Modi, Trump Discuss Security, India’s Greater Role in Asia in Manila

first_imgPrime Minister Narendra Modi and U.S. President Donald Trump discussed bilateral relations, security and “future interests of Asia” on Nov. 13 in Manila on the sidelines of the East Asia Summit.“Relations between India and US are growing. Our relations go beyond, we are working for future interests of Asia and humanity,” Modi said during the bilateral meet with Trump, ANI reported.Modi was accompanied by National Security Advisor Ajit Doval, Foreign Secretary S. Jaishankar, Secretary in charge of Eastern Affairs Preeti Saran, and Vinay Kumar, the Joint Secretary in charge of Southern Global Affairs in the Ministry of External Affairs.Strengthening global strategic partnership. PM @narendramodi had a warm and productive meeting with President @realDonaldTrump on the margins of 31st ASEAN and related Summits. Discussed bilateral, regional and global issues of mutual interest. pic.twitter.com/2a2oeieneC— Raveesh Kumar (@MEAIndia) November 13, 2017“I am happy that I have got another opportunity to meet President Trump. India-U.S. ties are becoming broader and deeper and you too can feel that India-U.S. ties can work together beyond the interest of India, for the future of Asia and for the welfare of the humanity in the world. Wherever President Trump has traveled in recent days and wherever he had an opportunity to speak on India, he has spoken optimistically and highly. I also assure that India will try its best to fulfill the expectations that the U.S. and the world has from it,” Modi said in his opening statement of the meeting, according to the Hindu.The meeting comes days after Trump praised India at the Asia Pacific Economic Cooperation Summit, of which India is not a member yet. This was Modi’s second meeting with Trump after the Indian Prime Minister’s visit to Washington in June this year.Modi also met Australian Prime Minister Malcolm Turnbull, Japanese Prime Minister Shinzo Abe and Trump, member countries of the Indo-Pacific that form the quadrilateral. The alliance was made to counter Chinese activity in the South China Sea, which China claims as theirs, and its growing influence in Pakistan. The United States has taken a strong stand against Pakistan providing a safe haven to terrorists.“The discussions focused on cooperation based on their converging vision and values for promotion of peace, stability and prosperity in an increasingly inter-connected region that they share with each other and with other partners. They agreed that a free, open, prosperous and inclusive Indo-Pacific region serves the long-term interests of all countries in the region and of the world at large. The officials also exchanged views on addressing common challenges of terrorism and proliferation linkages impacting the region as well as on enhancing connectivity,” the Ministry of External Affairs (MEA) said in a statement on the quadrilateral.Universal Periodic Review of PakistanMeanwhile, India and the United States released statements on the Universal Periodic Review of Pakistan on Nov. 13.The Mission of the United States, Geneva, said, “Repeal blasphemy laws and restrictions and end their use against Ahmadi Muslims and others and grant the visit request of the UN Special Rapporteur on the Promotion and Protection of the Right to Freedom of Opinion and Expression. Pass an anti-trafficking law that prohibits and penalizes all forms of human trafficking.Undertake, track and report the investigation and prosecution of security forces who commit human rights violations and abuses.”“We commend Pakistan for passing the Hindu Marriage Act, which allows, for the first time, members of the Hindu community to register their marriages. We note increased investigations, prosecutions, and convictions for sex trafficking, and passage of anti-honor killing and anti-rape laws which, if enforced, should reduce violence against women and girls,” the statement said.India recommended the government of Pakistan to “provide freedom to the people of Pakistan occupied Kashmir by ending its illegal and forcible occupation, dismantle Special Terrorist Zones,” among other things.India’s Statement on the Universal Periodic Review of Pakistan pic.twitter.com/LXEgO2SFom— India at UN, Geneva (@IndiaUNGeneva) November 13, 2017  Related ItemsaseanEast Asia SummitIndia US bilateral talksModi malcolm turnbullModi shinzo abeModi Trump ManilaModi Trump PhilippinesNarendra modi donald trumpUniversal Periodic Review of Pakistanlast_img read more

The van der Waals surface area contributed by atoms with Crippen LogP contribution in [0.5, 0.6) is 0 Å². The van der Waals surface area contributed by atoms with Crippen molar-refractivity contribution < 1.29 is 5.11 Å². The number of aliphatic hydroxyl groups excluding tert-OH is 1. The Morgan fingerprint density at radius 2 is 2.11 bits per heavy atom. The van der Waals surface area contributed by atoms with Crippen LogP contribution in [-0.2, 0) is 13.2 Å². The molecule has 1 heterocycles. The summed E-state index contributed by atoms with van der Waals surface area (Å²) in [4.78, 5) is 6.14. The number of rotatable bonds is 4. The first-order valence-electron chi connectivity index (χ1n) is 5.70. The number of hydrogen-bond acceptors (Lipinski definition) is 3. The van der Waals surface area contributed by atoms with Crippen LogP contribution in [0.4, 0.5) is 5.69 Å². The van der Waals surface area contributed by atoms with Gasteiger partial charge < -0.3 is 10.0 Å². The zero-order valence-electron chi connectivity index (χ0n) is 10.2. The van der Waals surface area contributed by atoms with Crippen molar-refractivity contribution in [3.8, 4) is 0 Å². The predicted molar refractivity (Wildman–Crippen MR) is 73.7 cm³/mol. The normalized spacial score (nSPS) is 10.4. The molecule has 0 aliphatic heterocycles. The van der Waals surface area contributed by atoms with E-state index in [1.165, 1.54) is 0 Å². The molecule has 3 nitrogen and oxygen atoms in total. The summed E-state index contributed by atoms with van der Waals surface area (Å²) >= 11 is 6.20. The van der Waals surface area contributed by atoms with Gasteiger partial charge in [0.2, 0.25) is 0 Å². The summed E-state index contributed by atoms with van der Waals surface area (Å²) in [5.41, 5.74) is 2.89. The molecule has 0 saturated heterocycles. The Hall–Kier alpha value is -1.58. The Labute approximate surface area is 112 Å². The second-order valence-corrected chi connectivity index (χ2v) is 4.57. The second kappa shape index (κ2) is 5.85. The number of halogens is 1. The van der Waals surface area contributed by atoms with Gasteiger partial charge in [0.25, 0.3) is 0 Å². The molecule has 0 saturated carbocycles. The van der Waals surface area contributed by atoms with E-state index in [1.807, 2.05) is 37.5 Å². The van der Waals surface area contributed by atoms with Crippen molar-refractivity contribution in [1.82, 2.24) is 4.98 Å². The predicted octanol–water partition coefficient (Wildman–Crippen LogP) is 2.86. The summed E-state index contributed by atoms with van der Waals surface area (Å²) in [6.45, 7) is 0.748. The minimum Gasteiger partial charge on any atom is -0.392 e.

Two Indian-Origin MPs Get Ministerial Positions After UK Cabinet Reshuffle